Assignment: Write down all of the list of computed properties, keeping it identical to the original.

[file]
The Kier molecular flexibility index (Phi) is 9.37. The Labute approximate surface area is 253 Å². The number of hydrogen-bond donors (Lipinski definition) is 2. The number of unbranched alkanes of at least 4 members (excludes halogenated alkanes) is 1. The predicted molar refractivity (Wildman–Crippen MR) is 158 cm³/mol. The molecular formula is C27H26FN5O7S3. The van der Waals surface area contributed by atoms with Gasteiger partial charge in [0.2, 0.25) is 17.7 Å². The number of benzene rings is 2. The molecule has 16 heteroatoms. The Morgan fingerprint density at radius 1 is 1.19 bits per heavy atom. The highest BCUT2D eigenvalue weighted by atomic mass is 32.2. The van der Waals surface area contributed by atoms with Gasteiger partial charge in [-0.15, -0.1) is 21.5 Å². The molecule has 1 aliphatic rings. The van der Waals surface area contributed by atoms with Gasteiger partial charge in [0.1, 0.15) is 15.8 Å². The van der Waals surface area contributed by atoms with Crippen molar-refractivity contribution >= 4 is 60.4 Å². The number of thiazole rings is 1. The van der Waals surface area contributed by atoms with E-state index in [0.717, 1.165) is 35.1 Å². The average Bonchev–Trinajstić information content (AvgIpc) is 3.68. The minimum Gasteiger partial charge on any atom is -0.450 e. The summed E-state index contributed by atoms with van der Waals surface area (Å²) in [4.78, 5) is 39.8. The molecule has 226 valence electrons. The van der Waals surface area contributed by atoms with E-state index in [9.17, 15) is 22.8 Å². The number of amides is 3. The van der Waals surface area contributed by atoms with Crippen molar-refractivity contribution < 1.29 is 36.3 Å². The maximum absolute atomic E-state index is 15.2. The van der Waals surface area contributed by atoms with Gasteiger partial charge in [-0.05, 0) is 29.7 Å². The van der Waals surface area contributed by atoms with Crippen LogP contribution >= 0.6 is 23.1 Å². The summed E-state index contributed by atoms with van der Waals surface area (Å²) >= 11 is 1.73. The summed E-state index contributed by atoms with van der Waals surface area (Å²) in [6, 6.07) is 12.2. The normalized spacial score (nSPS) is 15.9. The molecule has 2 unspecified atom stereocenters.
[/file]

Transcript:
The Kier molecular flexibility index (Phi) is 9.37. The Labute approximate surface area is 253 Å². The number of hydrogen-bond donors (Lipinski definition) is 2. The number of unbranched alkanes of at least 4 members (excludes halogenated alkanes) is 1. The predicted molar refractivity (Wildman–Crippen MR) is 158 cm³/mol. The molecular formula is C27H26FN5O7S3. The van der Waals surface area contributed by atoms with Gasteiger partial charge in [0.2, 0.25) is 17.7 Å². The number of benzene rings is 2. The molecule has 16 heteroatoms. The Morgan fingerprint density at radius 1 is 1.19 bits per heavy atom. The highest BCUT2D eigenvalue weighted by atomic mass is 32.2. The van der Waals surface area contributed by atoms with Gasteiger partial charge in [-0.15, -0.1) is 21.5 Å². The molecule has 1 aliphatic rings. The van der Waals surface area contributed by atoms with Gasteiger partial charge in [0.1, 0.15) is 15.8 Å². The van der Waals surface area contributed by atoms with Crippen molar-refractivity contribution >= 4 is 60.4 Å². The number of thiazole rings is 1. The van der Waals surface area contributed by atoms with E-state index in [0.717, 1.165) is 35.1 Å². The average Bonchev–Trinajstić information content (AvgIpc) is 3.68. The minimum Gasteiger partial charge on any atom is -0.450 e. The summed E-state index contributed by atoms with van der Waals surface area (Å²) in [4.78, 5) is 39.8. The molecule has 226 valence electrons. The van der Waals surface area contributed by atoms with E-state index in [9.17, 15) is 22.8 Å². The number of amides is 3. The van der Waals surface area contributed by atoms with Crippen molar-refractivity contribution < 1.29 is 36.3 Å². The maximum absolute atomic E-state index is 15.2. The van der Waals surface area contributed by atoms with Gasteiger partial charge in [-0.05, 0) is 29.7 Å². The van der Waals surface area contributed by atoms with Crippen LogP contribution >= 0.6 is 23.1 Å². The summed E-state index contributed by atoms with van der Waals surface area (Å²) >= 11 is 1.73. The summed E-state index contributed by atoms with van der Waals surface area (Å²) in [6, 6.07) is 12.2. The normalized spacial score (nSPS) is 15.9. The molecule has 2 unspecified atom stereocenters.